Patrick McDermott/USA Today Sports

Why did Chris Sale pitch the 8th inning? John Farrell explains

Rob Bradford
September 20, 2017 - 11:48 pm

BALTIMORE -- It wouldn't seem that 12 pitches are about to make or break Chris Sale.

That didn't mean those offerings weren't going to lead to some spirited conversation.

Sitting at 99 pitches, with his team carrying an eight-run lead, Sale was called upon by Red Sox manager John Farrell to go out for the eighth inning. To that point, the Red Sox starter had dominated, having struck out 12 without a walk, while not allowing a single run. He had been throwing without virtually any stress, with the visitors scoring four runs in the fourth inning and two more in the fifth.

And also of note was the fact that Sale sat just one strikeout shy of 300 for the season.

"He came up and asked how I was doing, and I told him I was doing fine," the pitcher said of his in-between innings conversation with Farrell. "Just kept rolling with it. Obviously tacked on a couple there in the eighth inning or seventh inning. Even more incentive to go out there and throw strikes."

"I knew exactly where he was at," the manager noted. "Wanted to check with him and just let him know we’re aware of what’s been transpiring the entire season on all fronts with him. An additional 12 pitches, you know what, he was in really good shape to do it tonight."

With Austin Maddux warming in the Red Sox' bullpen, Sale made the most of the opportunity. The lefty threw eight of his 12 pitches for strikes, including a 99 mph fastball (his hardest pitch of the season) to Baltimore's J.J. Hardy. And, as Farrell had hoped, he got that one additional strikeout to reach the milestone of 300 whiffs, fanning Ryan Flaherty to end the eighth.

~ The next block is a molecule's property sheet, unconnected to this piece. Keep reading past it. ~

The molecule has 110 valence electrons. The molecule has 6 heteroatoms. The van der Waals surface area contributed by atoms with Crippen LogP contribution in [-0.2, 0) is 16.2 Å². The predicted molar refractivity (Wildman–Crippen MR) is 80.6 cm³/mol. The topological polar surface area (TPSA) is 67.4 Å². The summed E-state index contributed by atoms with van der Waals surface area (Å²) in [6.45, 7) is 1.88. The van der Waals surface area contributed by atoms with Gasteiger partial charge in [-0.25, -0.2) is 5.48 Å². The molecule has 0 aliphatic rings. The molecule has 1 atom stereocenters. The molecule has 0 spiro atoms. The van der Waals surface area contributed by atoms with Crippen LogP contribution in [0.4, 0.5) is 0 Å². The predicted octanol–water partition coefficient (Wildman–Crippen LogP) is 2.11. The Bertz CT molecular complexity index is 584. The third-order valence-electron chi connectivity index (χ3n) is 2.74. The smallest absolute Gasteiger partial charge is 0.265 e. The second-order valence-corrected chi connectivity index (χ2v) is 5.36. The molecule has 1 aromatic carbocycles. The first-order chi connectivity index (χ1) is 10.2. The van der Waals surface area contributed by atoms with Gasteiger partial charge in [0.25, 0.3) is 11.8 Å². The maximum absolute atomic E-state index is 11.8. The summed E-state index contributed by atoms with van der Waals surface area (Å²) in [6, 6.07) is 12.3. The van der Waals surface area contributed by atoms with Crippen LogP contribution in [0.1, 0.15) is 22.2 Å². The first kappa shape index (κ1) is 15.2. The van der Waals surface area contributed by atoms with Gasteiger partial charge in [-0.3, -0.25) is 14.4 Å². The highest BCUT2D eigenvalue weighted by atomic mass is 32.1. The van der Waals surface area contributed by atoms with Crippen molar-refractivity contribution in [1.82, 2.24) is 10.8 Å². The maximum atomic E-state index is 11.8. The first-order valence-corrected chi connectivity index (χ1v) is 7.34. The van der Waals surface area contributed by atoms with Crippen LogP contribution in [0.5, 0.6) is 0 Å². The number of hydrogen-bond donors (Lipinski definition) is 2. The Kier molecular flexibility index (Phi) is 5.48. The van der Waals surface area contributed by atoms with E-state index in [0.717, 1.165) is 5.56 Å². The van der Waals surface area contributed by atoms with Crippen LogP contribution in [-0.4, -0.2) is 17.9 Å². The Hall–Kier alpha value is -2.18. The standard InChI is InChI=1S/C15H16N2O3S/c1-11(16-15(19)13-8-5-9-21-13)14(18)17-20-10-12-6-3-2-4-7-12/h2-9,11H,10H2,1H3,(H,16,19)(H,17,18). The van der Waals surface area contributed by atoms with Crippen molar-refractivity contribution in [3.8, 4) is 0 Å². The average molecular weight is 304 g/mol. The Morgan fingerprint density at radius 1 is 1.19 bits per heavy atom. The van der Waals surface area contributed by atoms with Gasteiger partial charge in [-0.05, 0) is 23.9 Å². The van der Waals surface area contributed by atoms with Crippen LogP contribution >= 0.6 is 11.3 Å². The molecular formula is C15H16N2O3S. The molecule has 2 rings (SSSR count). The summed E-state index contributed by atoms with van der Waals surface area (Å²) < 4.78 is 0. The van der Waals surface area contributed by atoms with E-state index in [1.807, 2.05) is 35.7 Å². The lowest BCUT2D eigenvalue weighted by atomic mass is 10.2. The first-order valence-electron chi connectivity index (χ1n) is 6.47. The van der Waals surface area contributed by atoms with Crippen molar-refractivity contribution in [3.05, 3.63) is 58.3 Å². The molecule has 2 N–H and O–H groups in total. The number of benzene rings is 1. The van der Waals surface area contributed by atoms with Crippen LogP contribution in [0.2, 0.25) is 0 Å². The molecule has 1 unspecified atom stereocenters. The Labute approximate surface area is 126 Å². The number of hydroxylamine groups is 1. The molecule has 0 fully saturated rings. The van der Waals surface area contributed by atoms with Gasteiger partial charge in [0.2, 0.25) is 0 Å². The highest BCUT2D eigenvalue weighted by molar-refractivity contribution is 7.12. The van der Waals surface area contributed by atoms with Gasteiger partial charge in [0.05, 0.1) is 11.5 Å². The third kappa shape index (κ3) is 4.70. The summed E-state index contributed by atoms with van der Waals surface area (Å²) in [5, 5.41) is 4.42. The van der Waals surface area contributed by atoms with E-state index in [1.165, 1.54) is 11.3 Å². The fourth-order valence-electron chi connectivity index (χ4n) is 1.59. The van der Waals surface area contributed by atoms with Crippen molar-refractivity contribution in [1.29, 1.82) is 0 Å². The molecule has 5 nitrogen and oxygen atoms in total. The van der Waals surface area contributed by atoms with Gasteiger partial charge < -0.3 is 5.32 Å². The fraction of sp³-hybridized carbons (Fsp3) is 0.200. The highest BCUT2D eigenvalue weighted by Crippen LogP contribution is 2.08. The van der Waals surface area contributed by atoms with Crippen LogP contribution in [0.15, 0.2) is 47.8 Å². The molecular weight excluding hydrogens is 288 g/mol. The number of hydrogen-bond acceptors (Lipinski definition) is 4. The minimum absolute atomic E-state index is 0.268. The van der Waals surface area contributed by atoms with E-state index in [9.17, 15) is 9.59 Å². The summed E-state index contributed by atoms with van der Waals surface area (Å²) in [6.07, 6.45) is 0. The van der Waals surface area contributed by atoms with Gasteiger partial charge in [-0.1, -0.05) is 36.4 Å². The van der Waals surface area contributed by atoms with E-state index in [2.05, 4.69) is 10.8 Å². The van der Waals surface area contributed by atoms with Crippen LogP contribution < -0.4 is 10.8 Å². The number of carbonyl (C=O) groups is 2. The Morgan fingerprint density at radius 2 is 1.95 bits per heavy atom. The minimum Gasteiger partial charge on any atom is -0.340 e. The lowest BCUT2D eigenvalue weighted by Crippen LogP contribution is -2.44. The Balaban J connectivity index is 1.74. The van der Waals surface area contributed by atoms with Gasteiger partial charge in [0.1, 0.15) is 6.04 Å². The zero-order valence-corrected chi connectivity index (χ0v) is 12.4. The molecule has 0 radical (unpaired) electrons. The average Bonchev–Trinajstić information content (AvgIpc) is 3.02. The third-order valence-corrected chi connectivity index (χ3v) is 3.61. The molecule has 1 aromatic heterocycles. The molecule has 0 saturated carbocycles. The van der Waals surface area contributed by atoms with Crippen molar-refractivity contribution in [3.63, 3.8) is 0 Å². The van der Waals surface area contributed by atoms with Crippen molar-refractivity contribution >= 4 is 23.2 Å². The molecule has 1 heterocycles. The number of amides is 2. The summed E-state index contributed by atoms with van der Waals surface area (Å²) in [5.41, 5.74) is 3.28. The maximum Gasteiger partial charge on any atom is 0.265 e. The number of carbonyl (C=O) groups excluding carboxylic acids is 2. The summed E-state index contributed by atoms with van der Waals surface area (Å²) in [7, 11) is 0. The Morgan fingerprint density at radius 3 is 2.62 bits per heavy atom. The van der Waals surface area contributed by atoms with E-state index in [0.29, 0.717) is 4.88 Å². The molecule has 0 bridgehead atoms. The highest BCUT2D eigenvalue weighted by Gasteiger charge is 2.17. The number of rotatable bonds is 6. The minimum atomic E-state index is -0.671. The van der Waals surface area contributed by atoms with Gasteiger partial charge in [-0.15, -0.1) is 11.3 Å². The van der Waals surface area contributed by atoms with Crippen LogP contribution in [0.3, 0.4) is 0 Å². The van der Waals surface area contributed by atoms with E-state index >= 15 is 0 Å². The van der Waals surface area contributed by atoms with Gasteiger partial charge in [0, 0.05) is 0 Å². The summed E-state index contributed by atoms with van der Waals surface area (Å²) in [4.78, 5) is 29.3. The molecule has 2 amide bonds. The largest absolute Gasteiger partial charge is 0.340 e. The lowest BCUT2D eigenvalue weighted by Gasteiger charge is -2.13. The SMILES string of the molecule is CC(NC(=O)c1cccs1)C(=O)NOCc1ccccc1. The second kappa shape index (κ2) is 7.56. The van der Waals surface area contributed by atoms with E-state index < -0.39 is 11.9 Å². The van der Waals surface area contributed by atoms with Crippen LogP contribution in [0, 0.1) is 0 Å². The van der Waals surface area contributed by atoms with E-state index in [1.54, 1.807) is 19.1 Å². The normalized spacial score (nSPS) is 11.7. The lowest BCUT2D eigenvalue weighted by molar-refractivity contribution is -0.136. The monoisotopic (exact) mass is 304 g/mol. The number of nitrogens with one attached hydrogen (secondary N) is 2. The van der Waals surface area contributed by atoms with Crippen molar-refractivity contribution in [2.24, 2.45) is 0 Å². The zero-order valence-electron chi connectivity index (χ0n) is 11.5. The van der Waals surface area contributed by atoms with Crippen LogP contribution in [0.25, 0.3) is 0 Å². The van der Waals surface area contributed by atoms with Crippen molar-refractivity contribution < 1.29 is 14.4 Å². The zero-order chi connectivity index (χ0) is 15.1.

"Given the game situation, and the two overriding factors for me were the pitch counts and the innings in which he was in control of throughout," Farrell said. "Gets an extra day this next time through the rotation. All those things were brought into play in the thinking of bringing him back out. We know what the final out of tonight represented him getting the 300 strikeouts. Was aware of that and you know what, felt like he was in complete command of this game and the ability to go out and give that opportunity, he recorded it."

Sale, who has thrown 112 pitches or more in 10 of his 31 outings, now sits with 17 wins and a 2.75 ERA in 209 1/3 innings.

"After he walked up the tunnel after the eight, just mentioned to him, it’s just been a pleasure to watch," Farrell said. "We know that there’s going to be a lot more ahead, but to see that plateau reached, it’s obviously very unique, he’s a unique pitcher in many ways, not just because he’s left-handed with dominant-type stuff but the person that he is, the teammate that he is, he represents this organization and the city of Boston in just a tremendous way."

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